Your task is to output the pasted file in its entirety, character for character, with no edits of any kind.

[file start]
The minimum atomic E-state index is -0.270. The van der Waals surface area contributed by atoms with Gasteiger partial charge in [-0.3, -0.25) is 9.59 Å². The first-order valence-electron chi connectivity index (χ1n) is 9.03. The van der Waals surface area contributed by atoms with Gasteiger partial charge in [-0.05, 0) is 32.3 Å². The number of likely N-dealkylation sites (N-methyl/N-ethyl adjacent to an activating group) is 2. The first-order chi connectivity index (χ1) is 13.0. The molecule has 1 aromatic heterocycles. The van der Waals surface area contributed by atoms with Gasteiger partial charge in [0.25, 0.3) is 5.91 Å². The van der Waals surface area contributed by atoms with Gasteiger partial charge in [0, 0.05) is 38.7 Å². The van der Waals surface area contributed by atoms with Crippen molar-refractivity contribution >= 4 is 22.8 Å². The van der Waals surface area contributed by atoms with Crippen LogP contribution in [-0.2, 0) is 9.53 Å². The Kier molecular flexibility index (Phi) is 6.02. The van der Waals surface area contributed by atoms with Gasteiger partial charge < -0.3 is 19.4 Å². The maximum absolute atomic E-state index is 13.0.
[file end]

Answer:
The minimum atomic E-state index is -0.270. The van der Waals surface area contributed by atoms with Gasteiger partial charge in [-0.3, -0.25) is 9.59 Å². The first-order valence-electron chi connectivity index (χ1n) is 9.03. The van der Waals surface area contributed by atoms with Gasteiger partial charge in [-0.05, 0) is 32.3 Å². The number of likely N-dealkylation sites (N-methyl/N-ethyl adjacent to an activating group) is 2. The first-order chi connectivity index (χ1) is 13.0. The molecule has 1 aromatic heterocycles. The van der Waals surface area contributed by atoms with Gasteiger partial charge in [0.25, 0.3) is 5.91 Å². The van der Waals surface area contributed by atoms with Gasteiger partial charge in [0, 0.05) is 38.7 Å². The van der Waals surface area contributed by atoms with Crippen molar-refractivity contribution >= 4 is 22.8 Å². The van der Waals surface area contributed by atoms with Crippen LogP contribution in [-0.2, 0) is 9.53 Å². The Kier molecular flexibility index (Phi) is 6.02. The van der Waals surface area contributed by atoms with Gasteiger partial charge < -0.3 is 19.4 Å². The maximum absolute atomic E-state index is 13.0.